As an Aggressively Perspiring Person, certain objects give me great pleasure: air-conditioning units, clinical-strength deodorant, those damp towels distributed by fancy airlines and masseuses. In attempts to gain respite from sweltering temperatures, I’ve bought items I know are superfluous but suspect are heat-combating, such as Aesop’s Immediate Moisture Spritz ($25 more expensive than splashing your face with water; infinitely better smelling).
Last month, while drunk-browsing Amazon, I happened upon a product category custom-made for sweaty humans: handheld, battery-operated fans with inbuilt cooling humidifiers. I’d seen miniature fans at dollar shops and desk fans at office-supplies stores, but the genius addition of water made these fans irresistible. For an hour or so, I clicked breathlessly through pages of near-identical plastic blowers, entering hyperlinks into Fakespot to sort the wheat from chaff. Eventually, satisfied I’d found the real deal, I took my tiny fan to checkout.
A few days later, Insten’s Portable Mini Misting Fan arrived. It was bigger than expected — the length of my hand, palm to fingertip — but light enough to carry around in my bag for extended periods. Its plastic exterior also looked more expensive than I’d predicted: a pleasant shade of minty blue reminiscent of toothpaste in kids’ cartoons. There was a USB cord to recharge, for times I wanted to fan myself and use the computer, and a flat, sturdy base, for periods when I desired its cooling presence, but didn’t want to use my hands.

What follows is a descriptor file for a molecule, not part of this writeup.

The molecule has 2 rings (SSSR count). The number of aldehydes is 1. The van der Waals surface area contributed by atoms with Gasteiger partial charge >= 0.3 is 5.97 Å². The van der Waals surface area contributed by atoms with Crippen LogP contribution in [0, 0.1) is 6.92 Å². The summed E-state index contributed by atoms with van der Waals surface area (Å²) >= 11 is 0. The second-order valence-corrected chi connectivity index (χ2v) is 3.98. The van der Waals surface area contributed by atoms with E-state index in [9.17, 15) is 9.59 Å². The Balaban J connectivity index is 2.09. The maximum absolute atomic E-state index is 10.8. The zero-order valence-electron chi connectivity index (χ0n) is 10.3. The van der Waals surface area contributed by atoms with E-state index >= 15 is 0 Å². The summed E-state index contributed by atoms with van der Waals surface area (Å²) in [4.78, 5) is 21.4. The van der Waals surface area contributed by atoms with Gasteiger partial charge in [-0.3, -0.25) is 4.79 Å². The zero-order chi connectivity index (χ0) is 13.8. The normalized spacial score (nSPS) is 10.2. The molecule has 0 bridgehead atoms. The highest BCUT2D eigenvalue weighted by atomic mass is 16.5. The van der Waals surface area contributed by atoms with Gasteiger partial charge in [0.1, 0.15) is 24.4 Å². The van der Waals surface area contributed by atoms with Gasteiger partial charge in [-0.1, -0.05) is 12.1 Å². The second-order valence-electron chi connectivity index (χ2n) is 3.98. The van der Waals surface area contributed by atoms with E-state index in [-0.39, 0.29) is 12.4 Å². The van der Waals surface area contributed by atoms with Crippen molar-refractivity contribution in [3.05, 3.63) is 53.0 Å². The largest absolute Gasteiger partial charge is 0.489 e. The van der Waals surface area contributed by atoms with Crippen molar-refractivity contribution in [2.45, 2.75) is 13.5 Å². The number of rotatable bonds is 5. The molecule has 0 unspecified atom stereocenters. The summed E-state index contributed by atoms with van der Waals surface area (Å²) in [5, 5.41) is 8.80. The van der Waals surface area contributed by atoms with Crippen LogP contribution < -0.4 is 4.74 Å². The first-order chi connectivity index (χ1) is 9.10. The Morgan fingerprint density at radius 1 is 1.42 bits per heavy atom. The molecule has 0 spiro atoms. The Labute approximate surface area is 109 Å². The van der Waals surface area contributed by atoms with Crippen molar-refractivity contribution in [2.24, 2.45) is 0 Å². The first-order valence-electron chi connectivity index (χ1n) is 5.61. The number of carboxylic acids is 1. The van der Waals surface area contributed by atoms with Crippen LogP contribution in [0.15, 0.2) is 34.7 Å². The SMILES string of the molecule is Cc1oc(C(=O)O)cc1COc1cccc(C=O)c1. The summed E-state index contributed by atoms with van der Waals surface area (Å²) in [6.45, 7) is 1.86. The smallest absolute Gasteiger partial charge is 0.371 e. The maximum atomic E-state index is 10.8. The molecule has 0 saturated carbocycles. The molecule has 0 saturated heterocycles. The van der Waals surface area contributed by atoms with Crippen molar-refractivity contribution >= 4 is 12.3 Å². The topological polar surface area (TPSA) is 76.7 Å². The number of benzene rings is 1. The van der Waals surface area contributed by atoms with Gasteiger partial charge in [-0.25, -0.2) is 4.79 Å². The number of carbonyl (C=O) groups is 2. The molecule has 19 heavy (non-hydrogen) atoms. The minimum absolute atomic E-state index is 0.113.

Since purchasing, I’ve tested the misting fan’s potency in several clammy places, from subway stations to the congested, calescent queues at Disney World (where, on a stinking-hot day, I’d unwisely worn a boiler suit). For something so small, it’s surprisingly powerful. The highest of three settings produces a deeply satisfying blast. But the fan’s hero quality is the option to add water. You pour it into the device’s top via a 20 ml bottle (admittedly fiddly and tricky to fill), and the result, while short-lived, is heavenly — it feels, I suspect, like dunking your face in an icy cloud.